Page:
Forest district asks motorists to watch out for turtles

The Forest Preserve District of DuPage County reminds drivers to be cautious in their travels to avoid harming turtles crossing roads.

In late spring and early summer, female turtles move to nesting sites to lay their eggs, journeys that can take them across busy roads. With hard shells, strong jaws and sharp claws, most turtles are well-protected from predators. But one threat they can’t combat is the automobile.

“Roads or no roads, turtles focus on one thing: getting to their nesting sites,” says Kevin Luby, a naturalist with the district’s Willowbrook Wildlife Center. “Honking horns or flashing lights won’t get them to change their course, so it’s up to drivers to be aware and avoid harming these animals.”

So what’s a turtle fan to do? If it’s possible to safely assist, a person can move the turtle across the road in the direction it was headed but should then let it be on its way. They shouldn’t turn the turtle around or take it to another location, as it will simply resume its original journey and face new dangers.

To move a turtle, a person should pick it up with both hands, one on either side of the animal’s body; lifting a turtle by the tail can damage its spinal cord. No one should ever pick up a snapping or spiny softshell turtle. These large species can become aggressive and bite when handled.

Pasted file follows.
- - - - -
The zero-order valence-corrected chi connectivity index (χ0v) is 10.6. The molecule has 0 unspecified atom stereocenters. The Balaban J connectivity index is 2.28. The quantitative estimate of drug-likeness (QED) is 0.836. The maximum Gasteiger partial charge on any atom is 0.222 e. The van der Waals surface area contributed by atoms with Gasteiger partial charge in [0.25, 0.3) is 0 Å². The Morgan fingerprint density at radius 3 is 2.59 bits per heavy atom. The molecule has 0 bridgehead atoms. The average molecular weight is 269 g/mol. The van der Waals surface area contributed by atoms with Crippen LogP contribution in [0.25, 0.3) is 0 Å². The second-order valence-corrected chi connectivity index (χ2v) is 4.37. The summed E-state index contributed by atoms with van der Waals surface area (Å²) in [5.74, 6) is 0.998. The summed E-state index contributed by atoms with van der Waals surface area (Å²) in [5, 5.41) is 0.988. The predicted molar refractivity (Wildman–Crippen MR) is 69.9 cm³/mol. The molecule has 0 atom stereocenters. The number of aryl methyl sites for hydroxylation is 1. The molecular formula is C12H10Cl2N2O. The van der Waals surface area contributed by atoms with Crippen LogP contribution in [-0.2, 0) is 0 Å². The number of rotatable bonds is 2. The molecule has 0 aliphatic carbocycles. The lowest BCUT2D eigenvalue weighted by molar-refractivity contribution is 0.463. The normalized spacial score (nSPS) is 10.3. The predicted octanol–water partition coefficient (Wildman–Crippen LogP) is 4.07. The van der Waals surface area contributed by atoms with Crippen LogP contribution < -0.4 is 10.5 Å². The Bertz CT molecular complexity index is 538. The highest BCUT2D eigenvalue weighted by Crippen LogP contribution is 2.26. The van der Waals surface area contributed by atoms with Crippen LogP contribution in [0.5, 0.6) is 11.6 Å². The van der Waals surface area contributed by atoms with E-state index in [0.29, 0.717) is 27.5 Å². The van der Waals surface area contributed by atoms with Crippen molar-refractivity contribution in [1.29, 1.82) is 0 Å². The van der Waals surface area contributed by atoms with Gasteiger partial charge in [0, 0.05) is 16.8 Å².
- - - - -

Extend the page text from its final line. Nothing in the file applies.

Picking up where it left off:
Luby cautions that no one should place themselves or other drivers in danger with an abrupt stop or a dash across a busy road. Instead, motorists should slow down and put on their flashers to alert other drivers. For a small turtle, a driver may be able to position the car so that the turtle passes safely between the tires below the center of the car.

Anyone who finds an injured turtle should consult Willowbrook Wildlife Center, 525 S. Park Blvd., Glen Ellyn. The center cares for injured native species and strives to rerelease them into wild spaces. Staff members answer questions daily from 9 a.m. to 5 p.m. at 630-942-6200. After hours, an automated system provides information.

“Willowbrook has already admitted several turtles that have been struck by cars, and though our animal care staff may be able to treat cracked shells or minor injuries, many turtles never recover from the trauma,” Luby says. “It’s up to all of us on the roads to see that they can move around safely.”

The Forest Preserve District of DuPage County owns and manages 25,000 acres of prairies, woodlands and wetlands. Each year its 60 forest preserves, 145 miles of trails, five education centers and scores of programs welcome more than 4 million visitors. For information, call 630-933-7200 or visit dupageforest.org.

Tags: ,

0 Comments




Modal